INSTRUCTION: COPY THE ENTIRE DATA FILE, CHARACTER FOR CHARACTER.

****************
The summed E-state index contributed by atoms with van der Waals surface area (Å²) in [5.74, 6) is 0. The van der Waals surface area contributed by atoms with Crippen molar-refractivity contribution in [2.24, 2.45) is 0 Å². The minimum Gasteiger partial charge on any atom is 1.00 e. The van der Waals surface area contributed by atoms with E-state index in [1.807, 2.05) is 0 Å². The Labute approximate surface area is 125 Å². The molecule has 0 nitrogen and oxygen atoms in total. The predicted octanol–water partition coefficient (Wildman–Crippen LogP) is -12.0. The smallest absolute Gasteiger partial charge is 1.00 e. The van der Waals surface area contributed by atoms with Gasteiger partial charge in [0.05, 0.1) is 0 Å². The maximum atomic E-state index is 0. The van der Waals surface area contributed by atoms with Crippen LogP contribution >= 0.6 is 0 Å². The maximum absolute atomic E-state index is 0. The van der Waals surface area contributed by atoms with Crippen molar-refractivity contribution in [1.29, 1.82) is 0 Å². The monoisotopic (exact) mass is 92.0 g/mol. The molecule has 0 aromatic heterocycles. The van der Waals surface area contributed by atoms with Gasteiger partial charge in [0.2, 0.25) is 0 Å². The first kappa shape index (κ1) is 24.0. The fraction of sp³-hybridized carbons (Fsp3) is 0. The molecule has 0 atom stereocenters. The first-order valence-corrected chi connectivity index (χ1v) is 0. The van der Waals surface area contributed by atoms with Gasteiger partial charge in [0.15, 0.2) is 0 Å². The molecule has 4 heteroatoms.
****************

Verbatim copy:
The summed E-state index contributed by atoms with van der Waals surface area (Å²) in [5.74, 6) is 0. The van der Waals surface area contributed by atoms with Crippen molar-refractivity contribution in [2.24, 2.45) is 0 Å². The minimum Gasteiger partial charge on any atom is 1.00 e. The van der Waals surface area contributed by atoms with E-state index in [1.807, 2.05) is 0 Å². The Labute approximate surface area is 125 Å². The molecule has 0 nitrogen and oxygen atoms in total. The predicted octanol–water partition coefficient (Wildman–Crippen LogP) is -12.0. The smallest absolute Gasteiger partial charge is 1.00 e. The van der Waals surface area contributed by atoms with Gasteiger partial charge in [0.05, 0.1) is 0 Å². The maximum atomic E-state index is 0. The van der Waals surface area contributed by atoms with Crippen LogP contribution >= 0.6 is 0 Å². The maximum absolute atomic E-state index is 0. The van der Waals surface area contributed by atoms with Crippen molar-refractivity contribution in [1.29, 1.82) is 0 Å². The monoisotopic (exact) mass is 92.0 g/mol. The molecule has 0 aromatic heterocycles. The van der Waals surface area contributed by atoms with Gasteiger partial charge in [0.2, 0.25) is 0 Å². The first kappa shape index (κ1) is 24.0. The fraction of sp³-hybridized carbons (Fsp3) is 0. The molecule has 0 atom stereocenters. The first-order valence-corrected chi connectivity index (χ1v) is 0. The van der Waals surface area contributed by atoms with Gasteiger partial charge in [0.15, 0.2) is 0 Å². The molecule has 4 heteroatoms.